Crafters and artists are constantly in motion learning new skills, altering perspectives, and looking for the next project that excites them. Tradition is fine, and working in a tradition laden with favored designs and techniques is also great. But boredom can set in and, with it, a creative staleness from doing the same old thing time and time again.

For several years I’ve been working on developing my skills in boat and ship portraiture. Although I’ve been doing the basics for years – your standard catboat, sloop, or little one-design sailboat- I’ve been tackling larger and more ambitious sailing vessels. The fundamental challenge is to carve a convincing portrait in about an eighth of an inch of relief carving.

This is easier when the wind is coming over the stern or aft quarter of the vessel but toward the viewer. Being a bit “chicken,” I avoided portraying ships as they might be viewed from aft, sailing away from the viewer. This year I created a design and tackled the approach.

The portrait was called Sloop of War and portrayed a small vessel of the Napoleonic Wars era that I imagine as Beating To Quarters to engage the enemy.
I have not solved all the technical problems with this approach, but that’s the beauty of new things. There is always more to learn and master.


The rush to produce in the shop has ended as Christmas is almost here, and New Year is when I usually work on designs and new projects. So this is the natural time that I turn my mind loose thinking about projects I might attempt. Looking at my calendar book this morning, I saw that the first evening of Channukah is tomorrow at sundown, and I was reminded of a winter long ago.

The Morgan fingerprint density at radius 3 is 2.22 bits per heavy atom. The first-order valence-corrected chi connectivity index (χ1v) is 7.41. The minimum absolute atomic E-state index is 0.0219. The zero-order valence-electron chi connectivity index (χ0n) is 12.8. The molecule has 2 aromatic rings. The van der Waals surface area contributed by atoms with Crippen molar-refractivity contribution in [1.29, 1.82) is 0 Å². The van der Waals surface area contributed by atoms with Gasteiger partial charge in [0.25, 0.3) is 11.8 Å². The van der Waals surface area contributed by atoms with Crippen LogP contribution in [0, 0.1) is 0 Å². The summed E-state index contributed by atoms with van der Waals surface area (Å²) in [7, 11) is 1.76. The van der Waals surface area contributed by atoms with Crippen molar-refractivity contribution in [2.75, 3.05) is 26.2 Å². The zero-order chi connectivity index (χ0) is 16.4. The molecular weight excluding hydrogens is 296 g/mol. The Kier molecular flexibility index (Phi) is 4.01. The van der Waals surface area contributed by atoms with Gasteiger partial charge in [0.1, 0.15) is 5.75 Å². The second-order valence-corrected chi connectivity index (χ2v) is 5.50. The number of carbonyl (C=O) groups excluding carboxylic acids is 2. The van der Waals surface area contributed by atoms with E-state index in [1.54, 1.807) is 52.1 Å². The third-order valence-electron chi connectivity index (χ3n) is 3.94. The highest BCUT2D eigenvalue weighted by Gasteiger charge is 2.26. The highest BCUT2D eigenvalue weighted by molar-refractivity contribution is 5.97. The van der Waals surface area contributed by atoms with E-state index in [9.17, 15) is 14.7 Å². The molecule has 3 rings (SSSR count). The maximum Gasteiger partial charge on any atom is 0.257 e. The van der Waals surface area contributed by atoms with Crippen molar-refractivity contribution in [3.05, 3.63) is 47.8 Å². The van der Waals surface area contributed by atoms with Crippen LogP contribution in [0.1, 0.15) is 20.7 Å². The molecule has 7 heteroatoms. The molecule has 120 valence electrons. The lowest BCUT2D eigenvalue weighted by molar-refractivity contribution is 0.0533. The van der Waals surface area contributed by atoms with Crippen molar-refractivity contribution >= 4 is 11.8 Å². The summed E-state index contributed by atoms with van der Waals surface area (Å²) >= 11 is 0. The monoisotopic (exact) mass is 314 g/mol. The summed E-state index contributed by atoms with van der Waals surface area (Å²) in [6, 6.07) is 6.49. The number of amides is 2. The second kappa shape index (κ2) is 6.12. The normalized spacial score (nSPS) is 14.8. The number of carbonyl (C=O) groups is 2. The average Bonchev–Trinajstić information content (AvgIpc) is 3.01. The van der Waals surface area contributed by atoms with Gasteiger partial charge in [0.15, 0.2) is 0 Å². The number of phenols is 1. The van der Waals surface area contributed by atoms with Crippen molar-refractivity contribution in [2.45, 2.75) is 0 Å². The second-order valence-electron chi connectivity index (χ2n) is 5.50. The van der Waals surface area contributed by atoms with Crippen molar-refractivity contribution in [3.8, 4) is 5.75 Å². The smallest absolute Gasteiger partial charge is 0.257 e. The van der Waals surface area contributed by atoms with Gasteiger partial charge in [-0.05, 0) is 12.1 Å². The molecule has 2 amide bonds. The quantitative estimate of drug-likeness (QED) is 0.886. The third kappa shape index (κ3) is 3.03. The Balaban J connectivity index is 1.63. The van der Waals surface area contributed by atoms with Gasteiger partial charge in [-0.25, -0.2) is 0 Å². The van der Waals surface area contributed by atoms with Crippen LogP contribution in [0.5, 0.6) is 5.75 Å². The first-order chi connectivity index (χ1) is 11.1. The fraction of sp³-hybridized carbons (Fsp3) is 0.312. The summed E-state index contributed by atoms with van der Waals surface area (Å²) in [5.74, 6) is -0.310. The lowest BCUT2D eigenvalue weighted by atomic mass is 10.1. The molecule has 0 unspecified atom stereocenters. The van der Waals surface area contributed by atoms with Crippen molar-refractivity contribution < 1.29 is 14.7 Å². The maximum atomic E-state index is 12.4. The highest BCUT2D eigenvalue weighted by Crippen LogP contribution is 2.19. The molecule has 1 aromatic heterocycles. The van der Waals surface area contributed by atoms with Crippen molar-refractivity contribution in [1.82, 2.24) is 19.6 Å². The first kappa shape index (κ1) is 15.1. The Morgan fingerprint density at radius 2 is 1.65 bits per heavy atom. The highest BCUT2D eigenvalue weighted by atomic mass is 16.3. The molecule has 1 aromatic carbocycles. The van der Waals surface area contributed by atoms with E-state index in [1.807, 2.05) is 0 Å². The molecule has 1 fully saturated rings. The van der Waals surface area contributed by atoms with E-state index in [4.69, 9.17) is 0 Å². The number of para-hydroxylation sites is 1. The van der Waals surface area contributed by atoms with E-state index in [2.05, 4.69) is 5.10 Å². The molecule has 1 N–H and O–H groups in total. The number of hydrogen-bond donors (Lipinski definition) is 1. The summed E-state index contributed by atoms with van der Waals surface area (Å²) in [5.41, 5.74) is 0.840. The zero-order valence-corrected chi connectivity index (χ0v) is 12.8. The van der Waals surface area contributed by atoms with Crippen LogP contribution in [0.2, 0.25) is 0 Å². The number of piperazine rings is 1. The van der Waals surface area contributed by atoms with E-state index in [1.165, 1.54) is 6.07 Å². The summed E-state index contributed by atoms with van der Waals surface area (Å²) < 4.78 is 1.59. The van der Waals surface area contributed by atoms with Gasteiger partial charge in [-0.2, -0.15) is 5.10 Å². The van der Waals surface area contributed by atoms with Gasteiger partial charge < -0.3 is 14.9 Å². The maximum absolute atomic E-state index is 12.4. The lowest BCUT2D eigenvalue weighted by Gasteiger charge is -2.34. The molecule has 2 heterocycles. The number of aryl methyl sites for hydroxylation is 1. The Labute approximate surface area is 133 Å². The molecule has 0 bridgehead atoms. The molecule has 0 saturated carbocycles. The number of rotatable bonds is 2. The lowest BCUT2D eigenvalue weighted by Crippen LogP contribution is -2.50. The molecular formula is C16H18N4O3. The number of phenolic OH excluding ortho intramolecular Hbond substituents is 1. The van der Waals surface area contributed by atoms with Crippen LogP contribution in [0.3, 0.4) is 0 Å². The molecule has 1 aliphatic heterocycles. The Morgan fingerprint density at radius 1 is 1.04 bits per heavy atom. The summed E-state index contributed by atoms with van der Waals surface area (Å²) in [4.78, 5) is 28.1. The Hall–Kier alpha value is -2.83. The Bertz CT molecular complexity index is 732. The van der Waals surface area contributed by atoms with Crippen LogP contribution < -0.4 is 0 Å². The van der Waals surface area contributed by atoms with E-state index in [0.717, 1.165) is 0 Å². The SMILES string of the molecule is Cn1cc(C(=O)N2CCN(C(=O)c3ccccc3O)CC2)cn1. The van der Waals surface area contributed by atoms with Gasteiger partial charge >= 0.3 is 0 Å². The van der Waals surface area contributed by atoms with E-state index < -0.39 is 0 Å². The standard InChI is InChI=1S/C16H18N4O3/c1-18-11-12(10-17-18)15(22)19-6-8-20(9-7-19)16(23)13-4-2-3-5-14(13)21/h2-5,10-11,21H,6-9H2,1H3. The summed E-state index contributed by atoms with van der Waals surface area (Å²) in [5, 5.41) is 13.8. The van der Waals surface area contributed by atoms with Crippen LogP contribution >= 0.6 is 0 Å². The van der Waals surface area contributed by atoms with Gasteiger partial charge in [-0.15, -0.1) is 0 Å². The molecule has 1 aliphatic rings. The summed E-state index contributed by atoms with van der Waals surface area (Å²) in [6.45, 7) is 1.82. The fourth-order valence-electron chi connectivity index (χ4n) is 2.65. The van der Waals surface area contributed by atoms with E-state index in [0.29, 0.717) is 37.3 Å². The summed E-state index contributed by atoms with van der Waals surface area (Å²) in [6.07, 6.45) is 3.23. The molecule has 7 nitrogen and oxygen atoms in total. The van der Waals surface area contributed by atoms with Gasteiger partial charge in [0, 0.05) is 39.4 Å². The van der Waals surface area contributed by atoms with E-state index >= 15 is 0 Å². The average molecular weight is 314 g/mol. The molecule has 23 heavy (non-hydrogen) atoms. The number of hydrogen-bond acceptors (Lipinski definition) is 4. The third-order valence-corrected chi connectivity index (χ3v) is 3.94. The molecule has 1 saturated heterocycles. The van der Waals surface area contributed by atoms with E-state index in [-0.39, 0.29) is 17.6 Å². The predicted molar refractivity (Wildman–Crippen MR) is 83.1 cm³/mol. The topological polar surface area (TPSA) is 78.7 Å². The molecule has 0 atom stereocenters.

The very end of the seventies was a rough time for me. I had left grad school and was back to work in the operating room. As winter set in, my soul felt like it was about to break. My cat and I were living in an apartment that was a converted porch with an attached bathroom and tiny kitchen. We could hear the wind whistling beneath the porch floorboards, and staying warm was a question of many layers. My upstairs neighbor was a young woman named Ellen, and we frequently pooled resources to create better meals and maybe just a festive moment. My cat, Clancy, was friendly with her black cat Samantha and watching them play together was an entertainment we could afford. Unfortunately, this was the most extravagant we could get on minimal resources.